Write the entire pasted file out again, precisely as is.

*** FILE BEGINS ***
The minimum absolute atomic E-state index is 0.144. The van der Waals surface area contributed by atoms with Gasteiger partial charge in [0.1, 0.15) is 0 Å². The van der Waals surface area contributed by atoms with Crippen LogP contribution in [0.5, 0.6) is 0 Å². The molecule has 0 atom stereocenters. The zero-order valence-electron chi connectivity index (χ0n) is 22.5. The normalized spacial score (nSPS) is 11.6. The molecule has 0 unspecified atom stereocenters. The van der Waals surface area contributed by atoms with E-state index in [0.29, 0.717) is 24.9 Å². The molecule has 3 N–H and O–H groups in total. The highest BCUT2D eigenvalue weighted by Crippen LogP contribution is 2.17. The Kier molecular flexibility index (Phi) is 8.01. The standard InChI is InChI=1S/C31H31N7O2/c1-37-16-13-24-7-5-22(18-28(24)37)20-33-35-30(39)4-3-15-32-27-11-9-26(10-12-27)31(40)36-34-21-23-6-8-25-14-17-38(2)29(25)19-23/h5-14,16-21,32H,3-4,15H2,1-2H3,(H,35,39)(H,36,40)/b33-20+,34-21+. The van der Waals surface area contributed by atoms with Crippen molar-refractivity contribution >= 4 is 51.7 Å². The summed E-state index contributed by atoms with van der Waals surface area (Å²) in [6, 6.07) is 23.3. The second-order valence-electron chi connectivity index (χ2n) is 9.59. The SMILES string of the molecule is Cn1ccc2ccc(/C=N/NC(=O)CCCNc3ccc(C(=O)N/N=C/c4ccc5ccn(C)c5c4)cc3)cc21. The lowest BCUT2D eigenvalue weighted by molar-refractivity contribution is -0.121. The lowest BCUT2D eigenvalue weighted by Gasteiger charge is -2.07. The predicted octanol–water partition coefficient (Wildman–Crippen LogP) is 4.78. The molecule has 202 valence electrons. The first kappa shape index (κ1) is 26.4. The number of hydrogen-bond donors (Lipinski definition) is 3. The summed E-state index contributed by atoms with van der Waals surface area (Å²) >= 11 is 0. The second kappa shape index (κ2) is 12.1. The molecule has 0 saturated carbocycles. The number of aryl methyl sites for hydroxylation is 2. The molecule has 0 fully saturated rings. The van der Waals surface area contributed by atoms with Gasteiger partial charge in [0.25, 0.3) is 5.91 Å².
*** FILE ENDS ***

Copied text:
The minimum absolute atomic E-state index is 0.144. The van der Waals surface area contributed by atoms with Gasteiger partial charge in [0.1, 0.15) is 0 Å². The van der Waals surface area contributed by atoms with Crippen LogP contribution in [0.5, 0.6) is 0 Å². The molecule has 0 atom stereocenters. The zero-order valence-electron chi connectivity index (χ0n) is 22.5. The normalized spacial score (nSPS) is 11.6. The molecule has 0 unspecified atom stereocenters. The van der Waals surface area contributed by atoms with E-state index in [0.29, 0.717) is 24.9 Å². The molecule has 3 N–H and O–H groups in total. The highest BCUT2D eigenvalue weighted by Crippen LogP contribution is 2.17. The Kier molecular flexibility index (Phi) is 8.01. The standard InChI is InChI=1S/C31H31N7O2/c1-37-16-13-24-7-5-22(18-28(24)37)20-33-35-30(39)4-3-15-32-27-11-9-26(10-12-27)31(40)36-34-21-23-6-8-25-14-17-38(2)29(25)19-23/h5-14,16-21,32H,3-4,15H2,1-2H3,(H,35,39)(H,36,40)/b33-20+,34-21+. The van der Waals surface area contributed by atoms with Crippen molar-refractivity contribution >= 4 is 51.7 Å². The summed E-state index contributed by atoms with van der Waals surface area (Å²) in [6, 6.07) is 23.3. The second-order valence-electron chi connectivity index (χ2n) is 9.59. The SMILES string of the molecule is Cn1ccc2ccc(/C=N/NC(=O)CCCNc3ccc(C(=O)N/N=C/c4ccc5ccn(C)c5c4)cc3)cc21. The lowest BCUT2D eigenvalue weighted by molar-refractivity contribution is -0.121. The lowest BCUT2D eigenvalue weighted by Gasteiger charge is -2.07. The predicted octanol–water partition coefficient (Wildman–Crippen LogP) is 4.78. The molecule has 202 valence electrons. The first kappa shape index (κ1) is 26.4. The number of hydrogen-bond donors (Lipinski definition) is 3. The summed E-state index contributed by atoms with van der Waals surface area (Å²) >= 11 is 0. The second kappa shape index (κ2) is 12.1. The molecule has 0 saturated carbocycles. The number of aryl methyl sites for hydroxylation is 2. The molecule has 0 fully saturated rings. The van der Waals surface area contributed by atoms with Gasteiger partial charge in [0.25, 0.3) is 5.91 Å².